While there have been demands from Irish rank-and-file Catholics, including those who suffered abuse from clergy, for accountability from church hierarchy, Il Papa's answer as to why the abuse occurred dealt with the spiritual and not the administrative level:

"How are we to explain the fact that people who regularly received the Lord's body and confessed their sins in the sacrament of Penance have offended in this way?" the Pope wondered, referring to the abusive clergy. "It remains a mystery."

I can handle that one, your Previous-Holiness. Because they are scumbags, the detritus of a scumbag tradition and 2,000 years of scumbaggery.

But there was more Vatican-bating going on. In Philadelphia, (the City of Brotherly Banging) there was the threat of a hung jury in the case of a well-hung Archbishop who allegedly took care of the boys-will-be-boys priest corps by shifting them to other parishes. And the deluded press was seen to gang up on the Archbishop, rather than the miscreants who were bad-mouthing the hard-working priests.

Meanwhile, in Arizona, the Vatican was being given a bad name for their efforts in the ultimate evangelism. Here, environmentalists and the San Carlos Apache, an American Indian tribe, have opposed the international observatory - including a Vatican Observatory telescope - now under construction atop Mount Graham – a supposedly sacred mountain - in southeast Arizona.

Jesuit Father George Coyne, Vatican Observatory director, recently reported that the Vatican had joined forces with NASA to search with the new telescope for extraterrestrial life. Coyne said that if intelligent alien life is found, the church "would be obliged to address the question of whether extraterrestrials might be brought within the fold and baptized."

That could help, in light of the declining church attendance elsewhere. So address away, Father George. Don't worry about these Al Gore fanatics and uppity Apaches. How can a mountain be sacred? That only belongs like in St. Peter's Square or the Mount of Olives.

A Vatican astronomer in Tucson later denied the NASA connection but not the goal of possibly baptizing extraterrestrials. You lose some, you gain some, I always say.

The environmental coalition opposing the observatory, which includes mainstream organizations such as the Sierra Club and the Audubon Society, along with activist grass-roots groups, vows it will take University of Arizona back to court to block the move, in the hope that, without the telescope, the flagship in the project, the others will not financially succeed.

That gives you a general idea of what the tag team of Benedict and Francis have had to put up with recently. And I say we should start a counter- insurgency. Actually, a few good Catholics have already started. Bill Donahue, who heads up the largest lay Cathoic (don't you love that expression?) Men's Association in America, hasn't seen or approved of this message, but I'm sure he would, because he agrees about the bad priests being like one or two bad apples in a hogshead of pious prelates.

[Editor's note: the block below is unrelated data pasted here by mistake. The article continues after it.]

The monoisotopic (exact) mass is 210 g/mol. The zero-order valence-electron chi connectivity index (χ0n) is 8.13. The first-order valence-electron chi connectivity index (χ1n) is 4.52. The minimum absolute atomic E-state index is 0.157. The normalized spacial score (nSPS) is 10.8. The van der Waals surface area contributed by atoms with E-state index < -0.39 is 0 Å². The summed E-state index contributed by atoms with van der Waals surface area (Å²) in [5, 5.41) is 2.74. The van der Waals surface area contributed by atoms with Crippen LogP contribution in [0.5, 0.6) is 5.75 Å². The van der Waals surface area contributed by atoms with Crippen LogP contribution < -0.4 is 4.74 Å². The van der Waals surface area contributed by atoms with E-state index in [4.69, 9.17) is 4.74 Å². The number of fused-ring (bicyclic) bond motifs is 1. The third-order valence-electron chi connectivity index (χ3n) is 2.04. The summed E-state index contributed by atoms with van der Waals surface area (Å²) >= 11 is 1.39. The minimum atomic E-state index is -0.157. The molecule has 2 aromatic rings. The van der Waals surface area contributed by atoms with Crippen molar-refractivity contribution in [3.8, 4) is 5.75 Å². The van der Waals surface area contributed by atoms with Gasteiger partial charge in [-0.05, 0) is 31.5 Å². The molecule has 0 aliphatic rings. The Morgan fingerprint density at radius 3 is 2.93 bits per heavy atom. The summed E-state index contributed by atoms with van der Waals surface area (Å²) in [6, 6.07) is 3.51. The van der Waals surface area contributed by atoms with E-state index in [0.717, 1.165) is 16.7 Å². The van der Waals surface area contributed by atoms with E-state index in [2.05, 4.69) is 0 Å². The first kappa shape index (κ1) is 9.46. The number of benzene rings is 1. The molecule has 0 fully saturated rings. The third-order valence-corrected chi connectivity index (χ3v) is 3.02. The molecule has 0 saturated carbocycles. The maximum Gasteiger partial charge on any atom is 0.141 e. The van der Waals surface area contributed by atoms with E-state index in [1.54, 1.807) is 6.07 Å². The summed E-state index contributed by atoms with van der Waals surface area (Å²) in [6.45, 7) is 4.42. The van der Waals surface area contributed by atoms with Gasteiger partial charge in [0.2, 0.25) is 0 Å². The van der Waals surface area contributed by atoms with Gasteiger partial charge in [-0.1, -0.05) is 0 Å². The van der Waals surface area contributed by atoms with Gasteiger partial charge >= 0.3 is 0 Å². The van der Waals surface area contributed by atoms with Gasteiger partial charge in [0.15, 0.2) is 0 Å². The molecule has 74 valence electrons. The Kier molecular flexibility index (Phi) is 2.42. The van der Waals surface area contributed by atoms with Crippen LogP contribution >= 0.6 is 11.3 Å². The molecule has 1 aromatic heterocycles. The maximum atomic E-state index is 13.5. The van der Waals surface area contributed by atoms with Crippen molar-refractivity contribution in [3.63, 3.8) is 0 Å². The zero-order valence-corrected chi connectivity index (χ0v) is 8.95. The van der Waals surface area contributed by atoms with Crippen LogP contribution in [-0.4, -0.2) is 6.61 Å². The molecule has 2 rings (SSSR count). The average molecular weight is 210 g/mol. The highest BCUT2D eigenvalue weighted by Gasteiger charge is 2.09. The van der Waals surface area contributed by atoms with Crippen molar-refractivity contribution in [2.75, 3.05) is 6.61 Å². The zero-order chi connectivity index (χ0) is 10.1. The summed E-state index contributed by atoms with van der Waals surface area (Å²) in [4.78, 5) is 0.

And mainstream good-guy Catholics, such as Lawrence O'Donnell on MSNBC have recently given air time to equally good-guy nuns who go about doing good on popular issues such as opposing Paul Ryan's nasty budget. They don't look like the nuns of old, in black and white dress, wimples, projecting the image we're all aware of, that is washing the feet of the poor and braining native kids with a two-by-four when they don't know their catechism. These hip contemporary nuns look more like Julie Andrews, right down to the casual loafers, the moderate hemlines and the modern-women coiffures. They (gasp!) even rebel against the Popes' strictures that they should knock off with the women's lib routine and get back to counting their rosary and knocking kids knuckles.

I don't know. I just think the Popes (incumbent and retired) need more support and less lobbing rotten fruit at the Popemobile. Which I understand is bullet-proof anyway.


Bill Annett grew up a writing brat; his father, Ross Annett, at a time when Scott Fitzgerald and P.G. Wodehouse were regular contributors, wrote the longest series of short stories in the Saturday Evening Post's history, with the sole exception of the unsinkable Tugboat Annie.

At 18, Bill's first short story was included in the anthology “Canadian Short Stories.” Alarmed, his father enrolled Bill in law school in Manitoba to ensure his going straight. For a time, it worked, although Bill did an arabesque into an English major, followed, logically, by corporation finance, investment banking and business administration at NYU and the Wharton School. He added G.I. education in the Army's CID at Fort Dix, New Jersey during the Korean altercation.

He also contributed to The American Banker and Venture in New York, INC. in Boston, the International Mining Journal in London, Hong Kong Business, Financial Times and Financial Post in Toronto.

Bill has written six books, including a page-turner on mutual funds, a send-up on the securities industry, three corporate histories and a novel, the latter no doubt inspired by his current occupation in Daytona Beach as a law-abiding beach comber.

You can write to Bill Annett at this address: